Good Morning, Mr Mandela: A Memoir
by Zelda la Grange
A memoir, being a personal account, often evades the critical rigour that a reviewer might apply to, for example, a novel or historical non-fiction.
While a reader expects a memoir to be factually correct, there is more allowance for personal and emotional musings than for, even, an autobiography. As a memoir isn't fiction, the work can't be held to the same standard on character formation or plot development. That's why it is often the art form of choice of non-writers who feel they have a story to tell, that's interesting enough to compensate for the fact that they will not be producing great literature.
In the case of Zelda la Grange, the story is indeed captivating. As the most trusted aide to Nelson Mandela for almost two decades, she had the kind of access to the South African statesman and anti-apartheid fighter that few others could boast.
In Good Morning, Mr Mandela, La Grange offers insight into what being one of the world's most revered individuals was like. Constantly bombarded by adoring well-wishers, Mandela was unable to do simple things such as buy a pen or go on holiday to anywhere but the most secluded places.
While other celebrities might face the same lack of privacy, Mandela's humility and gentleness meant he was also relentlessly approached for help in all manner of ways, from brokering international peace deals to providing advice in the family disputes of strangers.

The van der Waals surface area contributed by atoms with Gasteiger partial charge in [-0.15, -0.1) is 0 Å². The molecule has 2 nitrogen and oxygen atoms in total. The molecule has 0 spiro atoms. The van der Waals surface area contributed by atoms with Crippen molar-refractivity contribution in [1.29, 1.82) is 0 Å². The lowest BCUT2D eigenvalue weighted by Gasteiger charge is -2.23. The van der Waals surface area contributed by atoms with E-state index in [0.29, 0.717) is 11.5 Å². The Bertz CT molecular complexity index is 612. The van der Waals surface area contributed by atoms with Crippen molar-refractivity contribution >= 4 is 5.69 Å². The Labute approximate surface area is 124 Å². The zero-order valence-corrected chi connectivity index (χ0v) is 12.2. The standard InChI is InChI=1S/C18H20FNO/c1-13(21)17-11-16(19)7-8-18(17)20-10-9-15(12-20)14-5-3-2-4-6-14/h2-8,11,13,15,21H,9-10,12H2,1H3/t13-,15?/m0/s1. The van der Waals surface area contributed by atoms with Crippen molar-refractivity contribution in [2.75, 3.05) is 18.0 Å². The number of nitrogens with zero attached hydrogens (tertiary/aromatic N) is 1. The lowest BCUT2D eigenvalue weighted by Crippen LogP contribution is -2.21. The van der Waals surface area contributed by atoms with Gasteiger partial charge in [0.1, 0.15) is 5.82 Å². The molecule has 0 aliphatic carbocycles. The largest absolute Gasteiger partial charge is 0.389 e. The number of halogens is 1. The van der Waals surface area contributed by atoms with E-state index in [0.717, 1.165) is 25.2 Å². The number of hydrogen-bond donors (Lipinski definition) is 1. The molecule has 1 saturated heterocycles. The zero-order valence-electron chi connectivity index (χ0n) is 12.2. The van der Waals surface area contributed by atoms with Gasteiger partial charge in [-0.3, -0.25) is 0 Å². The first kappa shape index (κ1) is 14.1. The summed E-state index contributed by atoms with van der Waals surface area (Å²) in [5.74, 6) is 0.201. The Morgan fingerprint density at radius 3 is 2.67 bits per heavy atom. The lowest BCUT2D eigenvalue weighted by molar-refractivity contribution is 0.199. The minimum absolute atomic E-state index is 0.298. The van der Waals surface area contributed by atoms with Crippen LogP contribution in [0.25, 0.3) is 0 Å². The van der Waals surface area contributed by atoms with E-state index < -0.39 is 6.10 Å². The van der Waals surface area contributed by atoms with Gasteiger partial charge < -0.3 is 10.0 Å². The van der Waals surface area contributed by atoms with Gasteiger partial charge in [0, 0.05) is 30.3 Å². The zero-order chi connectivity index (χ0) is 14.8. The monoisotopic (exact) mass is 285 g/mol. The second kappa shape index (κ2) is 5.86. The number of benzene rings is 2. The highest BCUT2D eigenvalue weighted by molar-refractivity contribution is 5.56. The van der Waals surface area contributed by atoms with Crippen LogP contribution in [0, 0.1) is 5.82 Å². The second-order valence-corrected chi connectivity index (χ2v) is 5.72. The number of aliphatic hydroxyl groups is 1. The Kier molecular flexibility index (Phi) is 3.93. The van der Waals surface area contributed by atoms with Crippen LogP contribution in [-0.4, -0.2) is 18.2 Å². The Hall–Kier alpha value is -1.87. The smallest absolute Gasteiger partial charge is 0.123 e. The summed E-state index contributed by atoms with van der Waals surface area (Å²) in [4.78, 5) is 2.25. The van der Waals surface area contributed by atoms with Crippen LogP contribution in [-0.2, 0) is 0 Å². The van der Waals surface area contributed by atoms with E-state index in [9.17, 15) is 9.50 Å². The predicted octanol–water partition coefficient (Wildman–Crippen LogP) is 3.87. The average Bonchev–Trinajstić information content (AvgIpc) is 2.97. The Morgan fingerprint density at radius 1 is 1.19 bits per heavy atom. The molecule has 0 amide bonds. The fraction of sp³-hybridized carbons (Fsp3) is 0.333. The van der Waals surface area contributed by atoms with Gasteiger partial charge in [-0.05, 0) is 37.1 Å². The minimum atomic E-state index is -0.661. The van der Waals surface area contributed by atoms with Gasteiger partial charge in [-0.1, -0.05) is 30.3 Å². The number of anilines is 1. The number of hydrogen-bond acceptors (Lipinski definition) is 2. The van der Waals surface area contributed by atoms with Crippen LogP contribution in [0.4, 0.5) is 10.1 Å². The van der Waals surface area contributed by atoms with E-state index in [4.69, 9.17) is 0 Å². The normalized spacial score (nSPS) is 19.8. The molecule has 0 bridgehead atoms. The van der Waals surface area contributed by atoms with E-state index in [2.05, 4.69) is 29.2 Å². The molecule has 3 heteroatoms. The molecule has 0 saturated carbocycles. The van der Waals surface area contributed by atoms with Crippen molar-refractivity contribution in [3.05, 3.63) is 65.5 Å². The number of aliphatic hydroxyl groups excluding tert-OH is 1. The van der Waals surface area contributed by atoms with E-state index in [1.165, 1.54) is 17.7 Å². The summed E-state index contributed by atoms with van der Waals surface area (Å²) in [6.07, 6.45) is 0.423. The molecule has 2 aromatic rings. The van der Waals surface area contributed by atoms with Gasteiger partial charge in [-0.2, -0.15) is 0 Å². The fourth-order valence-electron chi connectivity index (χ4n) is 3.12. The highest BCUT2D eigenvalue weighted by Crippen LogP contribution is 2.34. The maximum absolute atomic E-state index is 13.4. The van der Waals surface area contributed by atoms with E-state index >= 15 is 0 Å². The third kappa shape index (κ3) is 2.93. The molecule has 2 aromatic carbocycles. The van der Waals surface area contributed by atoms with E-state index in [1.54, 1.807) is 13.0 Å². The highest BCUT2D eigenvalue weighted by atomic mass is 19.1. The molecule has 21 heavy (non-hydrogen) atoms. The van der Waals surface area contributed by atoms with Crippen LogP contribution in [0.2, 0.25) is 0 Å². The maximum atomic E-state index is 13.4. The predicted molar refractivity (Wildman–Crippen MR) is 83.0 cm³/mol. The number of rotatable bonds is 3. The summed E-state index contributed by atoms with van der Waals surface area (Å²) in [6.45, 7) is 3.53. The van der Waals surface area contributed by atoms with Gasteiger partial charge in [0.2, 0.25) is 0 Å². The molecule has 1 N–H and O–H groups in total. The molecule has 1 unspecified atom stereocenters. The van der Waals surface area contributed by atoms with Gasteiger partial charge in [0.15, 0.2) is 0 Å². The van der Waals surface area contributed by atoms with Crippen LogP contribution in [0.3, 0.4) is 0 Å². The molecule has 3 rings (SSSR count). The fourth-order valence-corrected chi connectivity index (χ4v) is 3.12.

La Grange recalls how one man telephoned to request an audience with Mandela: his parrot, the caller said, did a fine imitation of the then president.
While it's fascinating to get a glimpse into the private world of Mandela, what is equally captivating is la Grange herself. A young, white Afrikaner woman brought up to believe blacks are to be feared and subjugated, she stumbles into the position of typist in the office of South Africa's first democratically elected government - one she has little faith or interest in. But she eventually becomes Mandela's personal secretary, the assistant he turns to at all hours for support.
Going from a naïve boeremeisie (Afrikaans for farm girl), she confronts her own prejudices, and increasingly centres her life around serving and protecting Mandela, assuming a persona that is part-daughter, part-wolf mother, all the while eschewing a normal life, boyfriends and any chance of having her own family.
"Your entire being changes being around someone like Madiba," she writes, using Mandela's clan name. Her dedication verges on obsession - something she would probably be the first to admit - but it's difficult to label it as pathological, considering the outpouring of grief around the world at his death in 2013.
"Madiba's entire being was based on respect. Respect for your friends, respect for the enemy, for those poorer than you … even those who harmed you or those who made mistakes … There was not one day that I felt that Madiba disrespected me because I was a lesser person than him … Not one day. Not one occasion," she writes.
Not that la Grange paints a rose-tinted portrait: she describes the leader as eccentric, stubborn, uncompromising and, at times, difficult. His illness and death, aged 95, and the increasing hostility la Grange faces from some factions of Mandela's extended family in later years, dominates the last part of the book.
Anyone who, like US president Bill Clinton, pop star Bono and Archbishop Emeritus Desmond Tutu, who provide quotes on the back of the book, felt touched by the life and death, of this impressive man should find it an interesting, easy read.